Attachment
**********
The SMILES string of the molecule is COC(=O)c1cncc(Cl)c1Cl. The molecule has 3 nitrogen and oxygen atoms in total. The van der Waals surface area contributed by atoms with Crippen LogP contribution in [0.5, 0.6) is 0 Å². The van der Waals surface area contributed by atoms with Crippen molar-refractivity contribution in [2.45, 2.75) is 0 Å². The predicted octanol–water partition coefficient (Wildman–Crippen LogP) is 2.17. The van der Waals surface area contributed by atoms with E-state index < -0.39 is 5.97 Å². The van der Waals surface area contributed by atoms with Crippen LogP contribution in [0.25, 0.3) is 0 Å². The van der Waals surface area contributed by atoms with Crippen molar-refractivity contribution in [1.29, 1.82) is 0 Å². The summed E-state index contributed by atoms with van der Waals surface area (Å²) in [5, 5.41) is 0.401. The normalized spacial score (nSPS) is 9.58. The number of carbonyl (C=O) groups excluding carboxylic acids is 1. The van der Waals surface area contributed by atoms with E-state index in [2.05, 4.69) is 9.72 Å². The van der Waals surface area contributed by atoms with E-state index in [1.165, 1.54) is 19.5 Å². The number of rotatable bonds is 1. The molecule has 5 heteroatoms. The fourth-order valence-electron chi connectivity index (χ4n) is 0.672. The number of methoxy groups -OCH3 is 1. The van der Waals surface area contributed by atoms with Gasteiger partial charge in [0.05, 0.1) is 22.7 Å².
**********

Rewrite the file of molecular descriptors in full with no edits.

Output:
The SMILES string of the molecule is COC(=O)c1cncc(Cl)c1Cl. The molecule has 3 nitrogen and oxygen atoms in total. The van der Waals surface area contributed by atoms with Crippen LogP contribution in [0.5, 0.6) is 0 Å². The van der Waals surface area contributed by atoms with Crippen molar-refractivity contribution in [2.45, 2.75) is 0 Å². The predicted octanol–water partition coefficient (Wildman–Crippen LogP) is 2.17. The van der Waals surface area contributed by atoms with E-state index < -0.39 is 5.97 Å². The van der Waals surface area contributed by atoms with Crippen LogP contribution in [0.25, 0.3) is 0 Å². The van der Waals surface area contributed by atoms with Crippen molar-refractivity contribution in [1.29, 1.82) is 0 Å². The summed E-state index contributed by atoms with van der Waals surface area (Å²) in [5, 5.41) is 0.401. The normalized spacial score (nSPS) is 9.58. The number of carbonyl (C=O) groups excluding carboxylic acids is 1. The van der Waals surface area contributed by atoms with E-state index in [2.05, 4.69) is 9.72 Å². The van der Waals surface area contributed by atoms with E-state index in [1.165, 1.54) is 19.5 Å². The number of rotatable bonds is 1. The molecule has 5 heteroatoms. The fourth-order valence-electron chi connectivity index (χ4n) is 0.672. The number of methoxy groups -OCH3 is 1. The van der Waals surface area contributed by atoms with Gasteiger partial charge in [0.05, 0.1) is 22.7 Å².